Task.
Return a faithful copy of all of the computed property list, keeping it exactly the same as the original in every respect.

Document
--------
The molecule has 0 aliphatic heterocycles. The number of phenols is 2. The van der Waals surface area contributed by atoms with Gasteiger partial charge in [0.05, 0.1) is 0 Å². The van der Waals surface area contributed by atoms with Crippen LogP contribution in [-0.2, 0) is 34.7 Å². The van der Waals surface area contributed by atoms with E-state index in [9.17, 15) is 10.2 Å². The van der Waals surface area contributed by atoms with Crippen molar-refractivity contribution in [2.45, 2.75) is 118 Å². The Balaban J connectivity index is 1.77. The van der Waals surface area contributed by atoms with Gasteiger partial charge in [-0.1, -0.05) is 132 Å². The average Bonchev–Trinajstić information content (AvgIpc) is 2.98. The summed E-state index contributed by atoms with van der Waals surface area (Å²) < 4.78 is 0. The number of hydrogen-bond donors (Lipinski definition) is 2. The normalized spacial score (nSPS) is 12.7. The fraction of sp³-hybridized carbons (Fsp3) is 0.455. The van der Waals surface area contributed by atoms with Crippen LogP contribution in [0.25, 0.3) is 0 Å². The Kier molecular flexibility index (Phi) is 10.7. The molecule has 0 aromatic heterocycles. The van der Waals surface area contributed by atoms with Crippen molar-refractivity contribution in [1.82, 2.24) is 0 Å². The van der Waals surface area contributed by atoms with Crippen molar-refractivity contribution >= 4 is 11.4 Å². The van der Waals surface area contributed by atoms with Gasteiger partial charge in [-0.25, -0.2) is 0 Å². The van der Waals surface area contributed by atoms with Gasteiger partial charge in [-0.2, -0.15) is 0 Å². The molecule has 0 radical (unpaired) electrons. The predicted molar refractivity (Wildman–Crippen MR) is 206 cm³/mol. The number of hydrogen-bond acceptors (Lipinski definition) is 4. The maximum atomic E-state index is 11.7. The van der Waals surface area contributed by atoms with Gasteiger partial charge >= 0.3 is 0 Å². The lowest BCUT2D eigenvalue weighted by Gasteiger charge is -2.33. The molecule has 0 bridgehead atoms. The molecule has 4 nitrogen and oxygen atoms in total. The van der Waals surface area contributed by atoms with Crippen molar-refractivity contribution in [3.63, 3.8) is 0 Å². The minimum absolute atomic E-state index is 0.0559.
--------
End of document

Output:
The molecule has 0 aliphatic heterocycles. The number of phenols is 2. The van der Waals surface area contributed by atoms with Gasteiger partial charge in [0.05, 0.1) is 0 Å². The van der Waals surface area contributed by atoms with Crippen LogP contribution in [-0.2, 0) is 34.7 Å². The van der Waals surface area contributed by atoms with E-state index in [9.17, 15) is 10.2 Å². The van der Waals surface area contributed by atoms with Crippen molar-refractivity contribution in [2.45, 2.75) is 118 Å². The Balaban J connectivity index is 1.77. The van der Waals surface area contributed by atoms with Gasteiger partial charge in [-0.1, -0.05) is 132 Å². The average Bonchev–Trinajstić information content (AvgIpc) is 2.98. The summed E-state index contributed by atoms with van der Waals surface area (Å²) < 4.78 is 0. The number of hydrogen-bond donors (Lipinski definition) is 2. The normalized spacial score (nSPS) is 12.7. The fraction of sp³-hybridized carbons (Fsp3) is 0.455. The van der Waals surface area contributed by atoms with Crippen LogP contribution in [0.25, 0.3) is 0 Å². The Kier molecular flexibility index (Phi) is 10.7. The molecule has 0 aromatic heterocycles. The van der Waals surface area contributed by atoms with Crippen molar-refractivity contribution in [1.82, 2.24) is 0 Å². The van der Waals surface area contributed by atoms with Crippen molar-refractivity contribution >= 4 is 11.4 Å². The van der Waals surface area contributed by atoms with Gasteiger partial charge in [-0.25, -0.2) is 0 Å². The van der Waals surface area contributed by atoms with Gasteiger partial charge in [-0.2, -0.15) is 0 Å². The molecule has 0 radical (unpaired) electrons. The predicted molar refractivity (Wildman–Crippen MR) is 206 cm³/mol. The number of hydrogen-bond acceptors (Lipinski definition) is 4. The maximum atomic E-state index is 11.7. The van der Waals surface area contributed by atoms with Gasteiger partial charge >= 0.3 is 0 Å². The lowest BCUT2D eigenvalue weighted by Gasteiger charge is -2.33. The molecule has 0 bridgehead atoms. The molecule has 4 nitrogen and oxygen atoms in total. The van der Waals surface area contributed by atoms with Crippen molar-refractivity contribution in [3.63, 3.8) is 0 Å². The minimum absolute atomic E-state index is 0.0559.